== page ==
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Coates: ‘I am stoked to be here’

A good teammate always has your back - both on and off the field; and if it wasn’t for Tom Dearden, Queensland Maroons squad member Xavier Coates might have missed out on the biggest opportunity of his career to date.

Coates was spending time with friends when a phone call came through purporting to be from Maroons coach Kevin Walters, and despite his unbelievably rapid rise in the game so far, the Brisbane Broncos gun didn’t believe it.

“Kevie actually called me, but I thought it was a prank call at first – so I left it for 30 minutes,” Coates said.

“It came up as Kevie on the screen, but a couple of the boys do prank calls and stuff here and there, so I left it and then Tommy Dearden, my mate, said, ‘you actually want to pick it up, it’s Kevie wanting to talk to you’.

“And I was like, ‘no, you are gee-ing me up here’ and then I ended up just calling it, because if it was Kevie, then it was going to be good news, but if it’s not and it’s a prank call, there’s nothing much I can do about it.

“And I called it back and it ended up being Kevie and he told me the news and I was ecstatic, and all the boys were there, so it was a really good time.

“I would definitely regret it if I didn’t call.”

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Coates joined in on a training session with the other southeast Queensland-based squad members on Monday, after initially missing out on the first squad sessions last week due to a pre-booked end-of-season holiday.

However, as soon as he found out he was part of the squad, the talented outside back made sure he was preparing to come into the pre-camp Origin sessions in great shape.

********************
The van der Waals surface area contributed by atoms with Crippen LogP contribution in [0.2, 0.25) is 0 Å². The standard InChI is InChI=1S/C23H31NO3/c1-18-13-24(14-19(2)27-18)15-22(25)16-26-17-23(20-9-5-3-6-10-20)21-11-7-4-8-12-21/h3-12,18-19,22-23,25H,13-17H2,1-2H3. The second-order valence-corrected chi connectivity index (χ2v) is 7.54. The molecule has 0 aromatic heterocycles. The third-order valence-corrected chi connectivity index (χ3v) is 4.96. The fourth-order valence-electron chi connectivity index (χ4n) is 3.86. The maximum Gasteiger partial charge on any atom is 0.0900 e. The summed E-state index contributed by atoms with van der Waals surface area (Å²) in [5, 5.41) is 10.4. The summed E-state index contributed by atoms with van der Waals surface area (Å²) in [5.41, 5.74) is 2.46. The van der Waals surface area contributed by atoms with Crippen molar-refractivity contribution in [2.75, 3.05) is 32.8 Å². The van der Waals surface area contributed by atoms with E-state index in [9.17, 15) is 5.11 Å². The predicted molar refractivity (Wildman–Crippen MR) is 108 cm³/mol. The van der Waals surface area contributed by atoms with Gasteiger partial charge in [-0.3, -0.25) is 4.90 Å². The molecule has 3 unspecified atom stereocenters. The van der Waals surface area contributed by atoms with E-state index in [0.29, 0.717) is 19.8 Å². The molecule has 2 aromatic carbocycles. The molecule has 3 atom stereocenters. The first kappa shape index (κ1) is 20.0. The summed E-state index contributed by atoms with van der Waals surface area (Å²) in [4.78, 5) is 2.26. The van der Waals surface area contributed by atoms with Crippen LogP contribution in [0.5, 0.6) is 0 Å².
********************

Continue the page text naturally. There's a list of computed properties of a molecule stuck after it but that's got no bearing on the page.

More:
“My first session (with the other squad members) was Monday, and we did a bit of fitness there, I felt pretty good for the little break I had, it felt good coming back with all the boys, all the boys were welcoming,” Coates said.

“It’s a bit daunting coming into a first grade Origin squad, but all the boys are really welcoming.

“We are training well, and we are all bonding well together, so it’s good to be here.
“(My holiday) was really good … and (I) spoke to the coaches beforehand and they gave me programs to do up on the holiday … and everything was all sorted.”

Today’s field session at the home of the Wynnum Manly Seagulls at Kougari Oval was conducted under the instruction of Maroons staff Alex Corvo, Neil Henry and Walters, with a focus on speed, something Coates has become famous for.

However, the flyer said the forwards were giving the backs a run for their money.
“They (our training sessions) were both quite intense, even though this one was a speed session, it built in high intensity, so we were still blowing while we were training,” Coates said.

“The skills were quite hard, trying to keep the chat up while we were fatigued; it was a good learning experience for me, coming into this squad with some of the experience we have, so it’s very good to be here.

“The big boys can move as well, they are keeping up with us backs, so they are doing a really good job and they are fit as well, they are leading the fitness, they are not far behind us at all.”